Festive Tree of Life returns: make your own sciencey Xmas decoration
Ever played with plasticene as a child? If your answer is yes, then maybe you could help us.
Last year, we started a new tradition – to make festive trees adorned with decorations inspired by science rather than the usual baubles. We want to make a new tree for 2012. Back by popular demand, we’re sending out more packs of colourful modelling materials and threads so you can fashion your very own decorations to hang on your tree at home.
This year our theme is a bit different. We want to find out what science has inspired you over the past 12 months. Ideas may strike from your research, to what you’ve read in books or science stories in the media over the past year.
We have 40 packs available on a first-come-first serve basis. Contact Rachel Mason on firstname.lastname@example.org to get yours. Kits allow you to make around five decorations.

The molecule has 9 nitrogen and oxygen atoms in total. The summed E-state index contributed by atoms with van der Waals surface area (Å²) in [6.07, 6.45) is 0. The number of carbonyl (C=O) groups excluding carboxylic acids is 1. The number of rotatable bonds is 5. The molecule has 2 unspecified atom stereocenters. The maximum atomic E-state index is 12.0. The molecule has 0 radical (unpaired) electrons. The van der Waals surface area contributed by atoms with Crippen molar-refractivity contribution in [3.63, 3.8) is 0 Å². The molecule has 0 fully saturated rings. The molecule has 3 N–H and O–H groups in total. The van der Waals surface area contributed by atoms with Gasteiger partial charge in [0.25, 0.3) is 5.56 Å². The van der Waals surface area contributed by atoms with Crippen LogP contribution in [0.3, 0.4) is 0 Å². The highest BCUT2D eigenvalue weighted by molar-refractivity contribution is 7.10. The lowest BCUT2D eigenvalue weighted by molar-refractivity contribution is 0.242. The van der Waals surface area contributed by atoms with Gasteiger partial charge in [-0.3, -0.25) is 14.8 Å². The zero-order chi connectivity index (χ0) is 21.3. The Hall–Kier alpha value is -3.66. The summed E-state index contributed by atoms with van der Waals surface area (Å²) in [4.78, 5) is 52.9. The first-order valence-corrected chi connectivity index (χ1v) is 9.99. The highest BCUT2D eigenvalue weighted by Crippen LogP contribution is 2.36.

We’ll again be running our Tree of Life competition to find the most visually striking and imaginative entries. All you have to do is submit a photo of your work to our pool of science-based decorations on Flickr. And if you see/make any other sciencey decorations not involving our packs, feel free to add those too (though those won’t be eligible for the competition of course).
Here’s a little demo video to help get you started.
If you’re stuck, have a look at our blog archive (or indeed elsewhere on the web) for stories or images. We’re thinking of making a decorative frog egg to celebrate Nobel Prize winner Sir John Gurdon, or maybe a mitochondrion carrying a rare genetic disease.
Your decoration won’t be alone either. The Francis Crick Institute are working with hundreds of schoolchildren to make and display their decorations on special ‘Trees of Life’ in London’s Euston Station from Wednesday. These will also be on our Flickr pool, or if you’re in the area why not pop by and see them for yourself?
Get your kit by emailing email@example.com
Share pictures of your creations, or any other fun science decorations, on our Flickr pool.
This project is in collaboration with Dr Lizzie Burns, a science-based artist and visiting academic in the Department of Physiology, Anatomy and Genetics in the University of Oxford. Visit www.sciencetolife.org for more information about her artwork and workshops.